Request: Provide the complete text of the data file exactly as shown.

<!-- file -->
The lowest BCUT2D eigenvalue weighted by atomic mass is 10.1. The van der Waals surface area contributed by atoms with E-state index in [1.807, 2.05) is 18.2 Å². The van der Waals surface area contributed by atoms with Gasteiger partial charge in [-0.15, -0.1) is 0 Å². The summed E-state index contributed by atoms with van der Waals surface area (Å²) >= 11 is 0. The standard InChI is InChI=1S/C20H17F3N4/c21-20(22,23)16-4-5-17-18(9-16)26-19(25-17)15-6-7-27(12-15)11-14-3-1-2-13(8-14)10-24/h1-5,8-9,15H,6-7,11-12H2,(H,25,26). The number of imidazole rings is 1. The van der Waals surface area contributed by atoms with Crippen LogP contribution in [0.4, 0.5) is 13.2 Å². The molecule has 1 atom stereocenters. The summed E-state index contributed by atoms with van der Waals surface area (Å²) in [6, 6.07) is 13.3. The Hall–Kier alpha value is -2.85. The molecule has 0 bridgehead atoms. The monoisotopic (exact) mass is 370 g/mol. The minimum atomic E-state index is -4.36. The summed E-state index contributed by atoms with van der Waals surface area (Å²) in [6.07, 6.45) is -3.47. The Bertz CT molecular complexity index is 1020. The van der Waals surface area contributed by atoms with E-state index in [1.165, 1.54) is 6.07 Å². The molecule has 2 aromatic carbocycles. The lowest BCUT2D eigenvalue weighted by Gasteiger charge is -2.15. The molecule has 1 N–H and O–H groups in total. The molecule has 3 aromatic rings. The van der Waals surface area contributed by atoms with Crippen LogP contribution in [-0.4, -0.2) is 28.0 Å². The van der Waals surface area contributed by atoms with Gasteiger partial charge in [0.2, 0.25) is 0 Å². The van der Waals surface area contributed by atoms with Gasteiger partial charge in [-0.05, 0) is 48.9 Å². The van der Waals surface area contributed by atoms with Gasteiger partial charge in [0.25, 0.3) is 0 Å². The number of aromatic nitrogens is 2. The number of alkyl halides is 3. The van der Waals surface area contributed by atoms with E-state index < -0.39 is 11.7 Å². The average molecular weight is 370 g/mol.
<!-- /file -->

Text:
The lowest BCUT2D eigenvalue weighted by atomic mass is 10.1. The van der Waals surface area contributed by atoms with E-state index in [1.807, 2.05) is 18.2 Å². The van der Waals surface area contributed by atoms with Gasteiger partial charge in [-0.15, -0.1) is 0 Å². The summed E-state index contributed by atoms with van der Waals surface area (Å²) >= 11 is 0. The standard InChI is InChI=1S/C20H17F3N4/c21-20(22,23)16-4-5-17-18(9-16)26-19(25-17)15-6-7-27(12-15)11-14-3-1-2-13(8-14)10-24/h1-5,8-9,15H,6-7,11-12H2,(H,25,26). The number of imidazole rings is 1. The van der Waals surface area contributed by atoms with Crippen LogP contribution in [0.4, 0.5) is 13.2 Å². The molecule has 1 atom stereocenters. The summed E-state index contributed by atoms with van der Waals surface area (Å²) in [6, 6.07) is 13.3. The Hall–Kier alpha value is -2.85. The molecule has 0 bridgehead atoms. The monoisotopic (exact) mass is 370 g/mol. The minimum atomic E-state index is -4.36. The summed E-state index contributed by atoms with van der Waals surface area (Å²) in [6.07, 6.45) is -3.47. The Bertz CT molecular complexity index is 1020. The van der Waals surface area contributed by atoms with E-state index in [1.165, 1.54) is 6.07 Å². The molecule has 2 aromatic carbocycles. The lowest BCUT2D eigenvalue weighted by Gasteiger charge is -2.15. The molecule has 1 N–H and O–H groups in total. The molecule has 3 aromatic rings. The van der Waals surface area contributed by atoms with Crippen LogP contribution in [-0.4, -0.2) is 28.0 Å². The van der Waals surface area contributed by atoms with Gasteiger partial charge in [0.2, 0.25) is 0 Å². The van der Waals surface area contributed by atoms with Gasteiger partial charge in [-0.05, 0) is 48.9 Å². The van der Waals surface area contributed by atoms with Gasteiger partial charge in [0.25, 0.3) is 0 Å². The number of aromatic nitrogens is 2. The number of alkyl halides is 3. The van der Waals surface area contributed by atoms with E-state index < -0.39 is 11.7 Å². The average molecular weight is 370 g/mol.